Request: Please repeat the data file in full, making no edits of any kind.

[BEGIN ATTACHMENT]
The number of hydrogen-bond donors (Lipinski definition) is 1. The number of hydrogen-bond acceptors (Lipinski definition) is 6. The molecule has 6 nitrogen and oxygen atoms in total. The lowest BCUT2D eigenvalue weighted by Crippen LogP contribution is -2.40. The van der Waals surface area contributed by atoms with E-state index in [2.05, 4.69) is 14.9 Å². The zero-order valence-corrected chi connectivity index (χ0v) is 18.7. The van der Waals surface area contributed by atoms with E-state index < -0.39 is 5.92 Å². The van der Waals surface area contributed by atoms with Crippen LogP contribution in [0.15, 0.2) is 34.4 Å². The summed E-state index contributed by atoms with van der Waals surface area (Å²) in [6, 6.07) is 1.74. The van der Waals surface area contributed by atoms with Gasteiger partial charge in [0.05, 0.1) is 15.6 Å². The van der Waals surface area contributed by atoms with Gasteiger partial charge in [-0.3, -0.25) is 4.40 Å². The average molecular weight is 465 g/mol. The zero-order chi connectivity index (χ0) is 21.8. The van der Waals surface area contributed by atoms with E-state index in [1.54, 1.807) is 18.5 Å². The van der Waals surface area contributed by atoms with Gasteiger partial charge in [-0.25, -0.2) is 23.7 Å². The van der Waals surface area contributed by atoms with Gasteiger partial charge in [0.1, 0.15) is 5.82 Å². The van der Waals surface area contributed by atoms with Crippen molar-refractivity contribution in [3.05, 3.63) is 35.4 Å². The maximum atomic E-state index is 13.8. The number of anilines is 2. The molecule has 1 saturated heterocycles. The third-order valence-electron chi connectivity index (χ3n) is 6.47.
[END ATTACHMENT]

The number of hydrogen-bond donors (Lipinski definition) is 1. The number of hydrogen-bond acceptors (Lipinski definition) is 6. The molecule has 6 nitrogen and oxygen atoms in total. The lowest BCUT2D eigenvalue weighted by Crippen LogP contribution is -2.40. The van der Waals surface area contributed by atoms with E-state index in [2.05, 4.69) is 14.9 Å². The zero-order valence-corrected chi connectivity index (χ0v) is 18.7. The van der Waals surface area contributed by atoms with E-state index < -0.39 is 5.92 Å². The van der Waals surface area contributed by atoms with Crippen LogP contribution in [0.15, 0.2) is 34.4 Å². The summed E-state index contributed by atoms with van der Waals surface area (Å²) in [6, 6.07) is 1.74. The van der Waals surface area contributed by atoms with Gasteiger partial charge in [0.05, 0.1) is 15.6 Å². The van der Waals surface area contributed by atoms with Gasteiger partial charge in [-0.3, -0.25) is 4.40 Å². The average molecular weight is 465 g/mol. The zero-order chi connectivity index (χ0) is 21.8. The van der Waals surface area contributed by atoms with E-state index in [1.54, 1.807) is 18.5 Å². The van der Waals surface area contributed by atoms with Gasteiger partial charge in [-0.25, -0.2) is 23.7 Å². The van der Waals surface area contributed by atoms with Gasteiger partial charge in [0.1, 0.15) is 5.82 Å². The van der Waals surface area contributed by atoms with Crippen molar-refractivity contribution in [3.05, 3.63) is 35.4 Å². The maximum atomic E-state index is 13.8. The number of anilines is 2. The molecule has 1 saturated heterocycles. The third-order valence-electron chi connectivity index (χ3n) is 6.47.